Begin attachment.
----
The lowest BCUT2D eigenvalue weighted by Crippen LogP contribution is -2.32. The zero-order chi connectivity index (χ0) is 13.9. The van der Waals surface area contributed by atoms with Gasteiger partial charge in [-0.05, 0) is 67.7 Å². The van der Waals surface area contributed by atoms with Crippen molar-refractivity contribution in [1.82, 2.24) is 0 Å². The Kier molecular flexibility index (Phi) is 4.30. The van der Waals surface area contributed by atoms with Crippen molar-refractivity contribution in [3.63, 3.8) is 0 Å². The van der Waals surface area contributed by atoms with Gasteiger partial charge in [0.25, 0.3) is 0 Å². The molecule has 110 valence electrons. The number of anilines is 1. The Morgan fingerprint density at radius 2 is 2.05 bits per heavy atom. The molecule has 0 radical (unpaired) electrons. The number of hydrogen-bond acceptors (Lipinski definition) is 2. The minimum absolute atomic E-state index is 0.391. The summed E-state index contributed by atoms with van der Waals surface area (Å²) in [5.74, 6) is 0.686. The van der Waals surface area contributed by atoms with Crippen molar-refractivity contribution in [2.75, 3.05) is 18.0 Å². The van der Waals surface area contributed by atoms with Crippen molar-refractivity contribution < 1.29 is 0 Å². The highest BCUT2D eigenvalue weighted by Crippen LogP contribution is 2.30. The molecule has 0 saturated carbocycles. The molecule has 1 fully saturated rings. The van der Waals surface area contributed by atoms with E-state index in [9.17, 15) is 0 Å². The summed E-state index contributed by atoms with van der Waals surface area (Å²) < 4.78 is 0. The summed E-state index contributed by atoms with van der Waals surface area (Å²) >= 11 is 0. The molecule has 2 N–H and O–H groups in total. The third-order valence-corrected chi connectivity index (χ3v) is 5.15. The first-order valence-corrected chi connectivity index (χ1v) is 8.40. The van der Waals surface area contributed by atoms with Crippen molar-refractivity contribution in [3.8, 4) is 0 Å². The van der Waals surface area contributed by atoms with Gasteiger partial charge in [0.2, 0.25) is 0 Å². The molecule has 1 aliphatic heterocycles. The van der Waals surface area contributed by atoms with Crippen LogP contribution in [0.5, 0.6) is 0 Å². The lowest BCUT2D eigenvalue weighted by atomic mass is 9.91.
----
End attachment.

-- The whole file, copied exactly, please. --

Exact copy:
The lowest BCUT2D eigenvalue weighted by Crippen LogP contribution is -2.32. The zero-order chi connectivity index (χ0) is 13.9. The van der Waals surface area contributed by atoms with Gasteiger partial charge in [-0.05, 0) is 67.7 Å². The van der Waals surface area contributed by atoms with Crippen molar-refractivity contribution in [1.82, 2.24) is 0 Å². The Kier molecular flexibility index (Phi) is 4.30. The van der Waals surface area contributed by atoms with Crippen molar-refractivity contribution in [3.63, 3.8) is 0 Å². The van der Waals surface area contributed by atoms with Gasteiger partial charge in [0.25, 0.3) is 0 Å². The molecule has 110 valence electrons. The number of anilines is 1. The Morgan fingerprint density at radius 2 is 2.05 bits per heavy atom. The molecule has 0 radical (unpaired) electrons. The number of hydrogen-bond acceptors (Lipinski definition) is 2. The minimum absolute atomic E-state index is 0.391. The summed E-state index contributed by atoms with van der Waals surface area (Å²) in [5.74, 6) is 0.686. The van der Waals surface area contributed by atoms with Crippen molar-refractivity contribution in [2.75, 3.05) is 18.0 Å². The van der Waals surface area contributed by atoms with Crippen molar-refractivity contribution < 1.29 is 0 Å². The highest BCUT2D eigenvalue weighted by Crippen LogP contribution is 2.30. The molecule has 0 saturated carbocycles. The molecule has 1 fully saturated rings. The van der Waals surface area contributed by atoms with E-state index in [9.17, 15) is 0 Å². The summed E-state index contributed by atoms with van der Waals surface area (Å²) < 4.78 is 0. The summed E-state index contributed by atoms with van der Waals surface area (Å²) >= 11 is 0. The molecule has 2 N–H and O–H groups in total. The third-order valence-corrected chi connectivity index (χ3v) is 5.15. The first-order valence-corrected chi connectivity index (χ1v) is 8.40. The van der Waals surface area contributed by atoms with Crippen molar-refractivity contribution in [3.8, 4) is 0 Å². The van der Waals surface area contributed by atoms with Gasteiger partial charge in [0.2, 0.25) is 0 Å². The molecule has 1 aliphatic heterocycles. The van der Waals surface area contributed by atoms with Crippen LogP contribution in [0.5, 0.6) is 0 Å². The lowest BCUT2D eigenvalue weighted by atomic mass is 9.91.